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Concerning Political Action.…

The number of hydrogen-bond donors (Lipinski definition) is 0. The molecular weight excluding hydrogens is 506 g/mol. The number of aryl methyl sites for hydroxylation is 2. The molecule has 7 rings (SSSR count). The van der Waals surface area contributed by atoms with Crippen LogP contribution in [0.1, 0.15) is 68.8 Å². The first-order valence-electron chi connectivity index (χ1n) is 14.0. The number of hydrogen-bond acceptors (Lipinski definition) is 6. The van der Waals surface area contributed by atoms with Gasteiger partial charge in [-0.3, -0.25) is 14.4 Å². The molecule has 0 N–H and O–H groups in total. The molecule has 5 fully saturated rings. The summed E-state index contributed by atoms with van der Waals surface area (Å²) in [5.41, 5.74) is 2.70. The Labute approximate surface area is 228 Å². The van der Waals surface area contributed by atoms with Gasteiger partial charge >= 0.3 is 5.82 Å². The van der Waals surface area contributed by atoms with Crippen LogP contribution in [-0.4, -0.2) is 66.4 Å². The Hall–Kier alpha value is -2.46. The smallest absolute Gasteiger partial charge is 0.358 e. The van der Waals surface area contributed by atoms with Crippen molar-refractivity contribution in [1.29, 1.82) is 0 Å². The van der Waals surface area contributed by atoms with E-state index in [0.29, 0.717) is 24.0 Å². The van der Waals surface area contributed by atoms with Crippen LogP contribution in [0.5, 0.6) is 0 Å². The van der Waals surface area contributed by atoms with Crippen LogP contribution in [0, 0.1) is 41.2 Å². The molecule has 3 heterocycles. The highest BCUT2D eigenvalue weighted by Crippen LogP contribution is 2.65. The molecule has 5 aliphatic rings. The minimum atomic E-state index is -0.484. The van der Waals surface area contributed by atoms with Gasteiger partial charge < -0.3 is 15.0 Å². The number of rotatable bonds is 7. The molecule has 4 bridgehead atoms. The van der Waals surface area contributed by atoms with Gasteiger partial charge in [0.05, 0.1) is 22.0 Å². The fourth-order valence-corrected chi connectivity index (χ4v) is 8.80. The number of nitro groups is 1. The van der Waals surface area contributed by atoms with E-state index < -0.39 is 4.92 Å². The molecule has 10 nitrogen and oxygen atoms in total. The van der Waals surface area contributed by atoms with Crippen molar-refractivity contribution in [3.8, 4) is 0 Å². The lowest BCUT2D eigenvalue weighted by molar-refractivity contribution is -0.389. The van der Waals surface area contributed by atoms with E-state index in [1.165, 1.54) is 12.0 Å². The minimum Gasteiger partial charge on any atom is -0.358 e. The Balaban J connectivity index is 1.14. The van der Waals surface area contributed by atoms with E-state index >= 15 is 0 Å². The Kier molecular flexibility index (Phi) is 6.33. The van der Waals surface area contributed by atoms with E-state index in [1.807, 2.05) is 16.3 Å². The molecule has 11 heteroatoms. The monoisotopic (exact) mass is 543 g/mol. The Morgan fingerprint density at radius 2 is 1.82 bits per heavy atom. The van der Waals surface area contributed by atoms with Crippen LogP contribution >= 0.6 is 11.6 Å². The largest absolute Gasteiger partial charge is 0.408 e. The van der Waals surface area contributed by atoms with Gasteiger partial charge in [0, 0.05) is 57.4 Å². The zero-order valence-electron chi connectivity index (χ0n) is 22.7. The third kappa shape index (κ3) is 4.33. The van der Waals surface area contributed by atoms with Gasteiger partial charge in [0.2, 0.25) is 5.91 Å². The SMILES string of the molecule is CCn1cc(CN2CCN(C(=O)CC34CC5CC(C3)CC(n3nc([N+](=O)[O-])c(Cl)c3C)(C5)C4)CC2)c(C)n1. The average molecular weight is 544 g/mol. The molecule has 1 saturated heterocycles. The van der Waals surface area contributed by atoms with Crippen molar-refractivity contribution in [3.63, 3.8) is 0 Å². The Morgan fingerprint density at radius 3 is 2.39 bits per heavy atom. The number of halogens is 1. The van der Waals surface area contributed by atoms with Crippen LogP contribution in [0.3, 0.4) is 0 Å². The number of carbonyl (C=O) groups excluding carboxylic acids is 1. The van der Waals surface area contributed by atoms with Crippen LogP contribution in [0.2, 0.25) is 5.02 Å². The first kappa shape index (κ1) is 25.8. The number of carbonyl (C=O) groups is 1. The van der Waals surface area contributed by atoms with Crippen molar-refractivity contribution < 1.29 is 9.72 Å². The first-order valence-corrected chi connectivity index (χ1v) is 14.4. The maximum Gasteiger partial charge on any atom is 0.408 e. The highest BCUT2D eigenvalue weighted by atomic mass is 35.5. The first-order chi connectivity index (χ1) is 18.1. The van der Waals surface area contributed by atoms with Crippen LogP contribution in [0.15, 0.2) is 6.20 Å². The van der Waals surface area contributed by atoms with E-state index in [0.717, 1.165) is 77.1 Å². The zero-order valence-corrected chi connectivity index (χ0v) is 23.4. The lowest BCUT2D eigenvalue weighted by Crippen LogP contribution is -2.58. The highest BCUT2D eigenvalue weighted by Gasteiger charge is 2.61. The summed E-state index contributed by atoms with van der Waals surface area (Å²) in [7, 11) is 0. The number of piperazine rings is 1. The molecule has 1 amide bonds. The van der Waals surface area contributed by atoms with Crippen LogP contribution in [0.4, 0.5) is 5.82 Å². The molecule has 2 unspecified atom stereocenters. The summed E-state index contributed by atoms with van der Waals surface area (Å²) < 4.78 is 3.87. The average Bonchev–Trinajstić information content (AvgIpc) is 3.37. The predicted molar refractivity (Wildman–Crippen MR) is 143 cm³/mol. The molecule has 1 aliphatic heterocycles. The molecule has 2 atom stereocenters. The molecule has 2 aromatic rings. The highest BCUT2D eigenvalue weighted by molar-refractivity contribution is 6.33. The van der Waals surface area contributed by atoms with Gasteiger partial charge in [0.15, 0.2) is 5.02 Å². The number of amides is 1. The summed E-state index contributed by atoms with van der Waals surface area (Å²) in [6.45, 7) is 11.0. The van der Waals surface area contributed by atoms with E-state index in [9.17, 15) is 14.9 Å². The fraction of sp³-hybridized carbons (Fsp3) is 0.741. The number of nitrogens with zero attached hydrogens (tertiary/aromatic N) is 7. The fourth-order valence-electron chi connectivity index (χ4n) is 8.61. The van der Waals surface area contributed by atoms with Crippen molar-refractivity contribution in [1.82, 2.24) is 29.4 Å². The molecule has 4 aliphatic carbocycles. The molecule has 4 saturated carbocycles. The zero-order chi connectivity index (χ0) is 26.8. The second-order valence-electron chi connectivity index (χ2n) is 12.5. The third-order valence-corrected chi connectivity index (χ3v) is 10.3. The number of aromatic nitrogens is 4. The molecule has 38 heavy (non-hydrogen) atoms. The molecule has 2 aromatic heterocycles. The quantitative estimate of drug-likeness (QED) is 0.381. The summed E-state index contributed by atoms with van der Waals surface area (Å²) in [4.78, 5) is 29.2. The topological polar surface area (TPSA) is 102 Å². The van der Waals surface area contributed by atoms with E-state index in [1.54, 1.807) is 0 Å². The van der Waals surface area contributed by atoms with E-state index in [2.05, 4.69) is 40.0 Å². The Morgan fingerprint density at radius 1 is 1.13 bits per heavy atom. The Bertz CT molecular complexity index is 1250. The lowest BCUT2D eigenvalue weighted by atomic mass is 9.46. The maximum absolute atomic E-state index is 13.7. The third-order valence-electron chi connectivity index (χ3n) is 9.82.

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Concerning Political Action. I A DISCUSSION WITH MARK STARR. I TO THE EDITOR. comradej—In last week's "Pioneer" Mark S air asks whether political action is necessary .101' the the emancipation of the working-class, answers the question jn the affirmative, and en- deavours to prove his case. I hope to be able •to show that that endeavour etacieci in taiiure. In trie first place, it is well to be clear as to' the proposition of which the proof is sought. It that political action is necessary tor the traajielpa-Lion of the working-class. The question -of any palliation of past or present conditions 00es not arise therefore, except m so far as such filiation may ensure tne rree development of lvjlat, your contributor agrees to be the prime tostoricai lorce, viz., the economic. Through a ^acii 01 seilrcnticism which allows him to deviate lroni the point at issue, lie later states his aim to be: to prove that in the past, present and future the organised workers have oeen, and will lee, forced to take a part in politics in order to secure the workers' industrial betterment and safe expansion of their industrial activities .111 the tace of the Hostile use of existing political lorces by the Capitalist ela*s." This is such a infusion of the issue as a scientific consideration «)f the facts can by no means allow. To state t&at, m part, he intends to prove that in the future the organised workers will forced to take. a part in politics in order to secure the workers' industrial betterment Its differing from being forced to politics in order to protect the forces making for our emancipa- tlsiij.—to state that intention might quite con- ceivably, and actually did, assist him in develop- J'Ug a plausible case, out it has the demerit of so altering his primary aim as to render much of what follows the statement inappropriate to the ^ain contention, which was that 11 political ac- tion is necessary to our emancipation." It has Another and greater detraction in that each ar- gument in its support throughout the article Whilst needs present the appearance of supporting the original proposition. It would not surprise ■JQe therefore to find that many uncritical readers thus captured. Your contributor states that" the Trade Union Bill (1913) and the recent Bill to make "^flaalgajnatipn easier are examples of the reflex economic tendencies on the political held. j-hen why not concentrate on the development of the economic forces? As he says, the economic political fields are not worlds apart, and we %ay rest assured that any call louder than a Whisper from one or more *f our powerful Labour Unions would soon be, and many already have n, heard and considered in Downing Street .;tnd in the Committee Rooms of Westminster. He further says that no action political or Inustrial can go far without the active support f the workers." True. But in which of the l*o fields is the greater support secured? Un- ??estionably in the industrial. Then why fritter ??y both time and energy in an endeavour to ?concile the irreconcilable—the ideological fac- ti*las among the workers? Let us "keep our y«s on the main chance and give our a ttGn- jons to that field where the worker can, and ig'Blle,i,allv does, when complications are absent, the identity of his interests with those of the other MQ-bers of his class. There lies the Possibility cf unitv ?l dealmS with the future, Mark Starr en- Inr fS Siorious possibilities of the day '?vkell t e Labour M.P. will be nominated,  a controlled by his industry union." Thl %orr+tiuy aBd regenerated person's functions are to ? ma,ny, diverse and various. He will do and ^i^ compel and prevent to the heart's content  his poor dear constituents. All these ?ngts will he willingly do, even though the ^pitalist will pav him ?400 a. year for doing ?thing? Lord, what faith m man! Eminently ^sirable as the foregoing method of gaining -? respect of the State would appear to be, a Poetical method would be better. With all "?Hty I would raise mv wee voice in favour ?? th Unions da!ing the State to interfere with th,? rights and liberties of the workers without  direct consultation through their Unions  the workers concerned. The stronger tini- ons are, already, in a position to do it. What niore, in certain respects they have already Id'olle it Thus would we make the fullest use of ieceii.t developii)ents of class Govern- ??siderations of time and spoo pre- oelf u ? anything like fair treatment to this phase of ? "be question.  posing hi? article Starr propounds some qll%ti, Oils to ? opponenœ (?). All too briefly I '-s h ? it? 1 sh lI ?deavour to deal with the most import- tof those which have not already been an-  d ?ve, or that will be answered in a final "quotaf** 011 I shall give from his own al'ticle Ion which I shall ??ive from his own  il the danger of developing an ? iRdustry W°USness to the prejudice of the more de- f ^^ass-consciousness. A remark has been 'Passed O'-V' SOmeRe to the enect that we act first +i, k afterwards. The formation of Trade ?Bd ??Sen?ered more than a negligible quan- tity Pf class consciousness. The Industrial ^nion (needless perhaps to state, I mean by thl. l lv h -t thE? ,,Ord,, tb e.s,e l ve, iiiiply) in its full- this t^1e words themselves imply) in its full- "I%tlicatiod as a method of organisation of the  as workers comprises the unification of th? Tj? °?- There will you have class-cohscious- n° W^lct^lej' all past political eSor-ts have 1ess ? helping forward the workers. ?ossiM? ??o? t. But if great improvements which ?6q? ? ?ecade? of agitation to bring about "{ e. g th trial "? Factory Acts) can be equalled by indus- ria.1et0,,o ac i a few months (e.g. the Minimum  eP-t) ? lesson is obvious. Even grafting tbe con? ???? implied in the quesHoB, the Modern ???ation of industrial force by the Workeris n T- h can be wielded against the Capi- ^Ust Parliament -provi d es a means which ?Ust j +? Parliament provides a méaThS which ,?obA ,,? tea ?the need for a round-about method. Starr J?k whether the repressive power of the ^tate is j 6nied. In so far as the past is oon- ?'Bed, wh? ?th' e workers' right was unaccom- ?anied'b T?wneildl '? ? ?Sht, it is not denied. In the future e"tillue to be more and more limited t ever-gi()?wing industrial power of the Worker as n ? require, even now, an Ezekiah to foresee 1^ + So well did o^ ^ination. 0 welid Starr begin his article as to make olq 'Ocni--lude-it is exceptional to be able to say Jfis of him h ? ??? he left off at the end of first nuT. a^raPh any criticism from our side S^ hld have v, ^fiat have b ?? nothing out commendatory. So ??'? t Ivest ha?S???? did he handle the question t I shall e, l",e his denial of his position by I .ql' lot1. 119 the P'allgr?Lp,h almost in its entirety, ?e, either fr??? ? quite immaterial to the either fr6M viewpoint or mine. Speak- 1"gOf him ?elf Ile savs: "He believes that the S?try umon wm ?"???te the creation of sur- fn118 value C+V>rTcs I^lna'tG the creation of sur- ? h?en ??<???? Revolution win then t'a ? tra?fo?? 1'? th? in the nght it a1 be transformSO- C16^ Thus the or skale- Of the ?,.ri +u_ ?'?- Thus the transition the Old -to the new w•i. ll ? eSected without awkward interval OT the slightest jar. He does not think that we as workers can cap- ture the political machinery of the Capitalist cOass and make it serve our purpose. The State, fie organised instrument for the defence of pri- vate property will disappear when the working-class is the ruling class and cla-ss rule will cease; then political government becomes superfluous, for through their industry unions the workers will control m'oduction." That is the true Mark Starr.—I am, yours fraternally, I Treherbert. Treltel'h"l't. liliYN JONBS.